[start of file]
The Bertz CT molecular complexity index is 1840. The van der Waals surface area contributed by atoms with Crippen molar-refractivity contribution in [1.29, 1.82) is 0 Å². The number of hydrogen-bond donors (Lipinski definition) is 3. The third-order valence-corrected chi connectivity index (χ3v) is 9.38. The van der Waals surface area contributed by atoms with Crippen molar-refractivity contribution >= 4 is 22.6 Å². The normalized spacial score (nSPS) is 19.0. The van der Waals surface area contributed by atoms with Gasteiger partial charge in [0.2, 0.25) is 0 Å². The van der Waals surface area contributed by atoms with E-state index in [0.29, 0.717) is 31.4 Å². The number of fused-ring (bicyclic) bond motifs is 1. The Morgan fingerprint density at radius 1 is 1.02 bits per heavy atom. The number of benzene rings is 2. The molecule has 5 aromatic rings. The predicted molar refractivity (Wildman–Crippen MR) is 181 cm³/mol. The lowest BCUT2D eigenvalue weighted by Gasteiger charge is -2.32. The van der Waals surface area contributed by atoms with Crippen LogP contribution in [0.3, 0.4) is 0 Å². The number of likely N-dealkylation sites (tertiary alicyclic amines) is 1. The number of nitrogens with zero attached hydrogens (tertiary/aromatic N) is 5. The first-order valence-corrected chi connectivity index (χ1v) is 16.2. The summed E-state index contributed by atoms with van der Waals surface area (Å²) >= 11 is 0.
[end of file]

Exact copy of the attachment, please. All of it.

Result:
The Bertz CT molecular complexity index is 1840. The van der Waals surface area contributed by atoms with Crippen molar-refractivity contribution in [1.29, 1.82) is 0 Å². The number of hydrogen-bond donors (Lipinski definition) is 3. The third-order valence-corrected chi connectivity index (χ3v) is 9.38. The van der Waals surface area contributed by atoms with Crippen molar-refractivity contribution >= 4 is 22.6 Å². The normalized spacial score (nSPS) is 19.0. The van der Waals surface area contributed by atoms with Gasteiger partial charge in [0.2, 0.25) is 0 Å². The van der Waals surface area contributed by atoms with E-state index in [0.29, 0.717) is 31.4 Å². The number of fused-ring (bicyclic) bond motifs is 1. The Morgan fingerprint density at radius 1 is 1.02 bits per heavy atom. The number of benzene rings is 2. The molecule has 5 aromatic rings. The predicted molar refractivity (Wildman–Crippen MR) is 181 cm³/mol. The lowest BCUT2D eigenvalue weighted by Gasteiger charge is -2.32. The van der Waals surface area contributed by atoms with Crippen LogP contribution in [0.3, 0.4) is 0 Å². The number of likely N-dealkylation sites (tertiary alicyclic amines) is 1. The number of nitrogens with zero attached hydrogens (tertiary/aromatic N) is 5. The first-order valence-corrected chi connectivity index (χ1v) is 16.2. The summed E-state index contributed by atoms with van der Waals surface area (Å²) >= 11 is 0.